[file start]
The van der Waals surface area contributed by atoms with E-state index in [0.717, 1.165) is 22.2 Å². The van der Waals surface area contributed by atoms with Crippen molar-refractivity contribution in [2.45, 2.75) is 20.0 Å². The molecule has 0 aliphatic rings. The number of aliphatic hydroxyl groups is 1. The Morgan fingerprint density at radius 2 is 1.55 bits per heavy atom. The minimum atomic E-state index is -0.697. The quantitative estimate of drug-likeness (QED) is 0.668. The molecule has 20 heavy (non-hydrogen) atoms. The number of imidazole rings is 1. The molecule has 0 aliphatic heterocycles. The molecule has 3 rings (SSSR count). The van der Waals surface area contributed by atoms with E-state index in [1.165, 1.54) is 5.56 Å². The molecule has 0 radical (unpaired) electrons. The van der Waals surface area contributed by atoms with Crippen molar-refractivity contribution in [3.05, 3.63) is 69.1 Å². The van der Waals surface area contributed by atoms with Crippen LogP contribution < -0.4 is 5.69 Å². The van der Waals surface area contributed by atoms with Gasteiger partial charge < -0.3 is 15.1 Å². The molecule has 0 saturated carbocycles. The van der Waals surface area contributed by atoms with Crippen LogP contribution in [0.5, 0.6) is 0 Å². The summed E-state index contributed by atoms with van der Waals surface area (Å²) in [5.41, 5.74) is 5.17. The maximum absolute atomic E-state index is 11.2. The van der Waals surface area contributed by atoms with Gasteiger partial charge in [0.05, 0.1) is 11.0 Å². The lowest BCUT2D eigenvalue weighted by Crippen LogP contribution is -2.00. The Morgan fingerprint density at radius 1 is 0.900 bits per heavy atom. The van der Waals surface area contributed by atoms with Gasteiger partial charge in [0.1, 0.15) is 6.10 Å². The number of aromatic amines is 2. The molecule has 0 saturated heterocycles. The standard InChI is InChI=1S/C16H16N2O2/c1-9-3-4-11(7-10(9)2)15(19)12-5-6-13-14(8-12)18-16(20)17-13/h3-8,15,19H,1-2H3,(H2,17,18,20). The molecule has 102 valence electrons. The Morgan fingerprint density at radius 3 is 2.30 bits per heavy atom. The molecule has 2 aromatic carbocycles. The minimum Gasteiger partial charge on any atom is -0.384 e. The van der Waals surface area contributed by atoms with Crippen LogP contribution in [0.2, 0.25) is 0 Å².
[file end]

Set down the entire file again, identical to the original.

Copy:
The van der Waals surface area contributed by atoms with E-state index in [0.717, 1.165) is 22.2 Å². The van der Waals surface area contributed by atoms with Crippen molar-refractivity contribution in [2.45, 2.75) is 20.0 Å². The molecule has 0 aliphatic rings. The number of aliphatic hydroxyl groups is 1. The Morgan fingerprint density at radius 2 is 1.55 bits per heavy atom. The minimum atomic E-state index is -0.697. The quantitative estimate of drug-likeness (QED) is 0.668. The molecule has 20 heavy (non-hydrogen) atoms. The number of imidazole rings is 1. The molecule has 0 aliphatic heterocycles. The molecule has 3 rings (SSSR count). The van der Waals surface area contributed by atoms with E-state index in [1.165, 1.54) is 5.56 Å². The molecule has 0 radical (unpaired) electrons. The van der Waals surface area contributed by atoms with Crippen molar-refractivity contribution in [3.05, 3.63) is 69.1 Å². The van der Waals surface area contributed by atoms with Crippen LogP contribution < -0.4 is 5.69 Å². The van der Waals surface area contributed by atoms with Gasteiger partial charge < -0.3 is 15.1 Å². The molecule has 0 saturated carbocycles. The van der Waals surface area contributed by atoms with Crippen LogP contribution in [0.5, 0.6) is 0 Å². The summed E-state index contributed by atoms with van der Waals surface area (Å²) in [5.41, 5.74) is 5.17. The maximum absolute atomic E-state index is 11.2. The van der Waals surface area contributed by atoms with Gasteiger partial charge in [0.05, 0.1) is 11.0 Å². The lowest BCUT2D eigenvalue weighted by Crippen LogP contribution is -2.00. The Morgan fingerprint density at radius 1 is 0.900 bits per heavy atom. The van der Waals surface area contributed by atoms with Gasteiger partial charge in [0.1, 0.15) is 6.10 Å². The number of aromatic amines is 2. The molecule has 0 saturated heterocycles. The standard InChI is InChI=1S/C16H16N2O2/c1-9-3-4-11(7-10(9)2)15(19)12-5-6-13-14(8-12)18-16(20)17-13/h3-8,15,19H,1-2H3,(H2,17,18,20). The molecule has 102 valence electrons. The Morgan fingerprint density at radius 3 is 2.30 bits per heavy atom. The molecule has 2 aromatic carbocycles. The minimum Gasteiger partial charge on any atom is -0.384 e. The van der Waals surface area contributed by atoms with Crippen LogP contribution in [0.2, 0.25) is 0 Å².